It rains at night, a constant, loud volley of water bullets on the alicoop. I’m dry and snug as the morning begins, bird song and fog. I feel nervous of the weather. Will I get downpours today? Will I be warm enough? There are many hikers behind me, so I feel safe.
It is important to have options, a bailout. I hope to go further, but if rain inundates, I can stay in the next town about 10 miles away. For now, there’s just wind and no rain.
I enter very wet muddy farmland with hard to follow track leading into a field with an ‘intimidating bull.’ I hear some loud mooing and grunting and hope he’s distracted.
No bull, but Dutch Tom shows up and we use two heads to navigate this mess. I step ankle deep in mud.
It’s a slippery banana peal of descent into bush just as the thunder begins it’s long drawn out rumbling. Why am I doing this again? The forest is pitch dark at 8 am, but I finally let out into a field, wet but open and beautiful.
The next ascent, my feet slip right down and I hit the mud face first. It takes wedging my feet against fence posts to get past that vertical nightmare. But again, the track changes to long strides. Wet to the hip, caked with mud, the vista opens and I understand why it’s called King Country – big farms in a large bowl surrounded by hills.
I cross a bouncy suspension bridge only wide enough for my feet and enter the Pehitawa Kahikatea forest, white pines that are some of the tallest in New Zealand. Primevil, eerie green light with rain now smashing down, ferns and epiphytes participating in this ecology.
The fields are hard to cross because the markers are so wide spaced and often hidden by the hills. I have lunch under the trail marker and am unable to convince a guy going the opposite direction to turn around.
But now I’m lost and it’s pouring rain. What is the deal? Why do they make this so totally awful? I get back on the ‘trail’ but feeling really upset. To camp in a place with any sort of shelter costs money. The idea of just setting up somewhere is tough because the trail crosses so much private land. I don’t want to be in a town all the time, feeling like the cash cow walking in from this totally dreadful section.
I see blue sky ahead and the forecast did say the afternoon would be clearer. Being damp does not help my mood. Not exactly sun, but a stiff breeze dries me out and the views get better – as do my spirits.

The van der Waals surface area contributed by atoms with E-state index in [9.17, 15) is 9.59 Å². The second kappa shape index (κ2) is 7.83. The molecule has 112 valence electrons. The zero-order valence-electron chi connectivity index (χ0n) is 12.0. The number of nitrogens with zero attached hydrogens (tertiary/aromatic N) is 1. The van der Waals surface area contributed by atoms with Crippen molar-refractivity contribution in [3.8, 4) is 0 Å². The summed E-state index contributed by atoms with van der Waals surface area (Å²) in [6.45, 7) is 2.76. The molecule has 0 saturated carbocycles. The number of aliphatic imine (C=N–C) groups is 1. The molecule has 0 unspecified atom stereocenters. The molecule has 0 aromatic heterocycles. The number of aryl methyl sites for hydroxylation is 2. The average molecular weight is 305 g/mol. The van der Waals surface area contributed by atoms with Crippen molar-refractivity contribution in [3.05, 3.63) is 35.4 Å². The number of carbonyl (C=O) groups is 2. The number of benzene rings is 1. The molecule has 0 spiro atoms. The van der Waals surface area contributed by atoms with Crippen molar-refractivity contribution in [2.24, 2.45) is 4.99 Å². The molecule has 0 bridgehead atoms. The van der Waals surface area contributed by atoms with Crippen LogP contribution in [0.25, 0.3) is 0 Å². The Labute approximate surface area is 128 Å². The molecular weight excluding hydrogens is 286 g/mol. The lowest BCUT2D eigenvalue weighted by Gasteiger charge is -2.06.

I’m wet from grass in an instant, but there’s no more rain. Some saint writes on this marker where to head next.
Hundreds of noisy sheep bleating, not happy being separated from each other. I wash off the mud from my pants in a tank before heading straight up hill to Pehitawa Mast. Pirongia is completely shrouded in cloud far in the distance. It’s windy up here, and that explains the tall and thin cedar breaks along the farms. Te Kuiti sprawls below me.
But I have to first do one more straight down mud slide before town, and I’m determined not to fall. Then, it’s a stunning meadow I’d camp in if not so early. Suddenly in the tall grass, I spy a New Zealand disc golf basket sitting quietly under the trees.
Fully resupplied for six days and eating far too much food, I’m waddling like a drunk turtle to the iSite to see the exhibit on Sir Colin and brother Stanley, both lantern-jawed rugby stars of the All Blacks. Lots of memorabilia back to baby pictures when their destinies were obvious from the start. I top up my battery before I head out for six days.
Getting to the Mangaokewa river requires passing a lot of industry, where the lovely folks probably get sick of our getting lost, so post a few helpful signs, bleached in the sun.
Spectacular limestone cliffs line the river, one of the movie sets for ‘Lord of the Rings.’ I meet a Korean walker who walks just about my same sauntering pace.
Hobbits definitely live in this forest – rain is pouring, sun is shining and I’m barely wet. A herd of goats, long beards and stinky, rise as one and run up a hillside as I round the bend.
I take a calculated risk to forego the first campsite and walk further on this track where there’s word of a ‘cool campsite.’ The trouble is, once past the touristy section, it’s back to hard, slippery, overgrown, thorns-in-the-face tramping. I know I can physically handle the distance, but not sure if my daylight will last.
My map marks a spring and I purify some water making me even more heavy and unwieldy. I’m only a few km away but the trail heads straight up. This time, the mud is slick black providing no purchase up or down. Funny how I long for the mud pit on Pirongia that was wet and miserable, but fairly grippy.
When the trail zigs, I go straight and end up on a nasty herd trail leading to a pasture. Poor cows get to hear multiple expletives as I unwind that gaffe.
Finally on the right path, I head into a bit of pine and then onto a tiny bench in the river bend where someone has indeed left the coolest campsite – chairs, tables, a fire pit, even a shovel labeled ‘toilet, so far, dig deep.’
The alicoop is up; my feet are up and it’s just me tonight with the rapids singing a lullaby. What a way to end a hard day’s walking, one that had me feeling frustrated and struggling. I pushed myself and was rewarded with this awesomeness.
I’ll stay up a bit longer, but it’s starting to get cold. At least the sky is completely clear with rain hopefully just a memory.